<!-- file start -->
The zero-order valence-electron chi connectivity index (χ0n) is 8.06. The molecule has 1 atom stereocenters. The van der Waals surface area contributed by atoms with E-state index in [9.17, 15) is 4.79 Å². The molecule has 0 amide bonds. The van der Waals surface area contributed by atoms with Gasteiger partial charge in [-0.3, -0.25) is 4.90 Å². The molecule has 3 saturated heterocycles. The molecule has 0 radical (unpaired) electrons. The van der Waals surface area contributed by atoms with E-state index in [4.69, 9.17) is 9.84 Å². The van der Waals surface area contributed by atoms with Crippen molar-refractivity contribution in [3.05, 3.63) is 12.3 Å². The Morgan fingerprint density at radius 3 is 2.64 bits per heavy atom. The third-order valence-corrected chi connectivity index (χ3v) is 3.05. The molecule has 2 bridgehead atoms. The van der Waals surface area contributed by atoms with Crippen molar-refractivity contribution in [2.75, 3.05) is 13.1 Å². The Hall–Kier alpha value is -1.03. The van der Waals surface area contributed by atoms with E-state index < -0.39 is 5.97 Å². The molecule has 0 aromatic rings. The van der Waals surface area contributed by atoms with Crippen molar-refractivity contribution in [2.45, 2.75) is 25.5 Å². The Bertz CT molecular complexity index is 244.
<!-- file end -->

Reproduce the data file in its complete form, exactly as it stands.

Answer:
The zero-order valence-electron chi connectivity index (χ0n) is 8.06. The molecule has 1 atom stereocenters. The van der Waals surface area contributed by atoms with E-state index in [9.17, 15) is 4.79 Å². The molecule has 0 amide bonds. The van der Waals surface area contributed by atoms with Gasteiger partial charge in [-0.3, -0.25) is 4.90 Å². The molecule has 3 saturated heterocycles. The molecule has 0 radical (unpaired) electrons. The van der Waals surface area contributed by atoms with E-state index in [4.69, 9.17) is 9.84 Å². The van der Waals surface area contributed by atoms with Crippen molar-refractivity contribution in [3.05, 3.63) is 12.3 Å². The Morgan fingerprint density at radius 3 is 2.64 bits per heavy atom. The third-order valence-corrected chi connectivity index (χ3v) is 3.05. The molecule has 2 bridgehead atoms. The van der Waals surface area contributed by atoms with Crippen molar-refractivity contribution in [2.75, 3.05) is 13.1 Å². The Hall–Kier alpha value is -1.03. The van der Waals surface area contributed by atoms with E-state index < -0.39 is 5.97 Å². The molecule has 0 aromatic rings. The van der Waals surface area contributed by atoms with Crippen molar-refractivity contribution in [2.45, 2.75) is 25.5 Å². The Bertz CT molecular complexity index is 244.